Are boxwoods poisonous to dogs?

The entire tree is poisonous, both orally and topically, so it is best not to have them anywhere your dog will be. The Boxwood Tree is from the Buxaceae plant family, and contains alkaloids, which are toxic to dogs. While the entire plant is toxic, the leaves are especially poisonous to dogs and other small animals.

What are the smallest boxwoods?

Buxus sempervirens 'Suffruticosa'
A small, rounded evergreen shrub that forms tufts of growth resembling a cloud if left unpruned. The slow growing, dwarf form is ideal for edging and borders along pathways or around flower beds.

How big do boxwoods get?

Hardy in U.S. Department of Agriculture plant hardiness zones 5 through 8 -- again depending on the cultivar -- mature common boxwood plants can reach a maximum average height of around 20 feet. More commonly, however, they grow to a height of between 10 and 15 feet.

When should you plant boxwood shrubs?

The ideal time to plant boxwoods is during the late fall, late winter or the early part of the spring. Avoid planting at times of the year when temperatures are at their most extreme.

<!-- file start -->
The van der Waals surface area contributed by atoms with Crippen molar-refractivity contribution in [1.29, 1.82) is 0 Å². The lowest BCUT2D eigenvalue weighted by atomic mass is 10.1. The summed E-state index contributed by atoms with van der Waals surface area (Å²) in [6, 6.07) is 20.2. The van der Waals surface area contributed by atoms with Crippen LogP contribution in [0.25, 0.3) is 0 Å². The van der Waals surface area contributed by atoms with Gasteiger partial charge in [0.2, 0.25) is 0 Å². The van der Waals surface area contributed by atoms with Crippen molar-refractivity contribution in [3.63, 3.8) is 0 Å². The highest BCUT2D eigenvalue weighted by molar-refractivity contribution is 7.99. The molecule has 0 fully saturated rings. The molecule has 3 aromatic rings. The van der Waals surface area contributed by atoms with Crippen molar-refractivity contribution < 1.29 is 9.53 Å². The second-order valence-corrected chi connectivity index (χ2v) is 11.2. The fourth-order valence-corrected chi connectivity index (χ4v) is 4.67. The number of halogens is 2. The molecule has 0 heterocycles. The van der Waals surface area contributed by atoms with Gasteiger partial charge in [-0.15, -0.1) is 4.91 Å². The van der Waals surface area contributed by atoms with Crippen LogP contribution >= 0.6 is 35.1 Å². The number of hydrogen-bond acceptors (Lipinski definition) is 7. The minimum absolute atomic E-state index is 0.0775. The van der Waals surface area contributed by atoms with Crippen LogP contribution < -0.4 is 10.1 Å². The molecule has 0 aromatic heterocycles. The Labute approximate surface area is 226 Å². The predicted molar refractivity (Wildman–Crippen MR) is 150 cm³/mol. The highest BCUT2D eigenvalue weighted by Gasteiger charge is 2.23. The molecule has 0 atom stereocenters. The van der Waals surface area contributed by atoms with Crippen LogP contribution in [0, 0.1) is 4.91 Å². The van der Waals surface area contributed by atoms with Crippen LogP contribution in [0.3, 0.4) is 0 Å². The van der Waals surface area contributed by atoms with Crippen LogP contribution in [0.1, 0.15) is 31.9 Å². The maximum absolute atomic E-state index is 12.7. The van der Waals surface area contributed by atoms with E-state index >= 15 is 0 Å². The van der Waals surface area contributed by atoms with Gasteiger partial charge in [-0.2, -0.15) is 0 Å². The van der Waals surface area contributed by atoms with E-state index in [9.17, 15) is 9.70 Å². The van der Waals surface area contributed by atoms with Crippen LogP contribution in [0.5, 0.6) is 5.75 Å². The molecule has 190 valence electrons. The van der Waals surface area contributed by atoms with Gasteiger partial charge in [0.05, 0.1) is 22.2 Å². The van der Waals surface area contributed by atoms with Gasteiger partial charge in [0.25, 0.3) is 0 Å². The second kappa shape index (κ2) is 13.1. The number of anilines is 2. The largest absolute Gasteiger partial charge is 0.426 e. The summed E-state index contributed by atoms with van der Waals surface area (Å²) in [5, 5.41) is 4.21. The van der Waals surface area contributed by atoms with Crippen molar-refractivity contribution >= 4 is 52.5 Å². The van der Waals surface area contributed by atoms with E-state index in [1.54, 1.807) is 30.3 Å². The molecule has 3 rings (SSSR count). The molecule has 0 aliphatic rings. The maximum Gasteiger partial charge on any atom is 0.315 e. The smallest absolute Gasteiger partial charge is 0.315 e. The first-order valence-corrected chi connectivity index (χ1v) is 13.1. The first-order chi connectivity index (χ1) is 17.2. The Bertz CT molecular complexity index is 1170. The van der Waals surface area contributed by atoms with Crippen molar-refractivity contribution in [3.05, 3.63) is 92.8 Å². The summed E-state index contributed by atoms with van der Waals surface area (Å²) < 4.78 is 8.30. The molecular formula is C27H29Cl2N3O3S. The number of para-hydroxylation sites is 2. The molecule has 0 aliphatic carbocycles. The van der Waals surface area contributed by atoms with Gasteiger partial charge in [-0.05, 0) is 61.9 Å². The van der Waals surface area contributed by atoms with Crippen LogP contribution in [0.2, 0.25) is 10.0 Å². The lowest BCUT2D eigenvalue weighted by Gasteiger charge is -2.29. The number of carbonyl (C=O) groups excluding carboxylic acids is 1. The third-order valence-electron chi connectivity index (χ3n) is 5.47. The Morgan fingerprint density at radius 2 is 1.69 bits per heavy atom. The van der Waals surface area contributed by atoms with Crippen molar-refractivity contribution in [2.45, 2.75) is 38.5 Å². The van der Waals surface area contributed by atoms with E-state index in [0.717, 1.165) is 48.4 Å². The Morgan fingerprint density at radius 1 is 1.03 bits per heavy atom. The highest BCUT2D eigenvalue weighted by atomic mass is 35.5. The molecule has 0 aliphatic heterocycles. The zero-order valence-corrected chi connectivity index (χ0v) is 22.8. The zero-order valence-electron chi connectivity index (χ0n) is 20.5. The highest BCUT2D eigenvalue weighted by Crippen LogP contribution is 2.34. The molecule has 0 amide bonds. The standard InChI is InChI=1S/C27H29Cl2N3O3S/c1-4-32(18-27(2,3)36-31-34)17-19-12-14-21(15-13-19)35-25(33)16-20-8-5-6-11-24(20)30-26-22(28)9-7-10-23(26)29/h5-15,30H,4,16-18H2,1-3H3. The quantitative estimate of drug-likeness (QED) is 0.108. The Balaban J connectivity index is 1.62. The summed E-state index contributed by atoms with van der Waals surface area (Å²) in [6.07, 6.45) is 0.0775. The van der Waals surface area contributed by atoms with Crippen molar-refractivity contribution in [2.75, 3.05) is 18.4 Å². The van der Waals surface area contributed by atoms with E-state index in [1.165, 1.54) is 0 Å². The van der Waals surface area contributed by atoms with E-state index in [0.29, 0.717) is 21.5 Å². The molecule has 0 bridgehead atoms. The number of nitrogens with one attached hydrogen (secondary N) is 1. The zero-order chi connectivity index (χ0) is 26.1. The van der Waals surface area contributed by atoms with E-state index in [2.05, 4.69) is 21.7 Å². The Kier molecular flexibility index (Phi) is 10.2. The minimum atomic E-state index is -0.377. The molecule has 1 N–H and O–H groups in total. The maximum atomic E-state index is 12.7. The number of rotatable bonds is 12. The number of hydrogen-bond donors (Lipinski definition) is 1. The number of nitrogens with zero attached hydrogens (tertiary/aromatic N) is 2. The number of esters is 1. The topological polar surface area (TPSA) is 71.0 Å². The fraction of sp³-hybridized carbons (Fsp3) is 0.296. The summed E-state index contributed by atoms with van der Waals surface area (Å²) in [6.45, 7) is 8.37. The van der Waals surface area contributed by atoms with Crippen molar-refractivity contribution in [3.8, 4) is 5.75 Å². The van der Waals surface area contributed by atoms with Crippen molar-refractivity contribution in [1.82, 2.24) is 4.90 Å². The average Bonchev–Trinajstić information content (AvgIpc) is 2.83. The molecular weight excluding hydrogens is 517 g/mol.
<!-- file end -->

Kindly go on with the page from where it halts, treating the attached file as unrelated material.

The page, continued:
How do you shape boxwoods?


Pruning Boxwood Shrubs
  1. Step 1 - Remove Dead or Damaged Branches. These will be easily visible when next to growing branches and should be cut at the base of the stem.
  2. Step 2 - Clean up the Interior of the Boxwood.
  3. Step 3 - Thin the Boxwood.
  4. Step 4 - Shape the Boxwood.
  5. Step 5 - Trim all Sides of the Boxwood.

Do deer eat boxwood bushes?

Boxwoods (Buxus) are broadleaf evergreens, meaning they have broad leaves like deciduous plants but keep their leaves in the winter. This makes them a very popular choice for hedges. As a bonus, boxwoods contain alkaloids that are distasteful to deer.

Can you plant boxwood in planters?

Plant your boxwood shrubs in containers that are fast draining and big. You want your pot to be as wide as the plant is tall, and even wider if you can manage it. Boxwoods have wide-reaching, shallow roots. Also, any plant that stays outside through the winter winds is going to fare better if it's closer to the ground.

Are boxwoods acid loving?

Most evergreens need to be fed Holly-tone, an organic fertilizer for acid-loving plants. But, boxwood — and arborvitaes — are evergreen shrubs that are not acid-loving plants. So, they need an all-purpose plant food.

Do boxwoods have flowers?


Like most natural plants, boxwood reproduces sexually via flowers that produce seeds. Unlike many garden flowers, boxwood's blossoms do not delight with their color or size -- they're inconspicuous and a yellow-green color.

How far apart should I plant green velvet boxwood?

To plant a hedge of Green Velvet boxwood bushes, space the individual shrubs with their centers between 2 and 3 feet apart.

Should you cover boxwoods in winter?

Evergreens such as boxwoods may lose moisture from their leaves in winter faster than their roots can replace it from frozen soil. They are especially vulnerable to drying out in freezing temperatures and cold winds. It is generally not necessary to protect boxwoods with burlap except in certain circumstances.